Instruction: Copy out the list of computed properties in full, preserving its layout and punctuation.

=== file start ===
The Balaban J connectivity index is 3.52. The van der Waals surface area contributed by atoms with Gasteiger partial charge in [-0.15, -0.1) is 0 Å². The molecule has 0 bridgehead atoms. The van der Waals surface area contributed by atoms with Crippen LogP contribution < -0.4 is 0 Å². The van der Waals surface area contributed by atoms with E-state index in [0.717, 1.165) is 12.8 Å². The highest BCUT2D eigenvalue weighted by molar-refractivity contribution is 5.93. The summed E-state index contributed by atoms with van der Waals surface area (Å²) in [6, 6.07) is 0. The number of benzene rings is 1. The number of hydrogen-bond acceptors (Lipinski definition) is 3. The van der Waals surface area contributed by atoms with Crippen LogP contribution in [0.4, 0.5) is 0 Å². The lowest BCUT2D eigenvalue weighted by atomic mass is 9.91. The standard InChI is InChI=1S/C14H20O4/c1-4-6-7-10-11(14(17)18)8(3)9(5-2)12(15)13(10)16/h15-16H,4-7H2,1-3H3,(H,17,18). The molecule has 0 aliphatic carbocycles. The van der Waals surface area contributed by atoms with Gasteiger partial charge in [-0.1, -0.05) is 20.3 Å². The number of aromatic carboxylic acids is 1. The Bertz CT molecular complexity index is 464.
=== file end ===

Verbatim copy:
The Balaban J connectivity index is 3.52. The van der Waals surface area contributed by atoms with Gasteiger partial charge in [-0.15, -0.1) is 0 Å². The molecule has 0 bridgehead atoms. The van der Waals surface area contributed by atoms with Crippen LogP contribution < -0.4 is 0 Å². The van der Waals surface area contributed by atoms with E-state index in [0.717, 1.165) is 12.8 Å². The highest BCUT2D eigenvalue weighted by molar-refractivity contribution is 5.93. The summed E-state index contributed by atoms with van der Waals surface area (Å²) in [6, 6.07) is 0. The number of benzene rings is 1. The number of hydrogen-bond acceptors (Lipinski definition) is 3. The van der Waals surface area contributed by atoms with Crippen LogP contribution in [0.4, 0.5) is 0 Å². The lowest BCUT2D eigenvalue weighted by atomic mass is 9.91. The standard InChI is InChI=1S/C14H20O4/c1-4-6-7-10-11(14(17)18)8(3)9(5-2)12(15)13(10)16/h15-16H,4-7H2,1-3H3,(H,17,18). The molecule has 0 aliphatic carbocycles. The van der Waals surface area contributed by atoms with Gasteiger partial charge in [-0.1, -0.05) is 20.3 Å². The number of aromatic carboxylic acids is 1. The Bertz CT molecular complexity index is 464.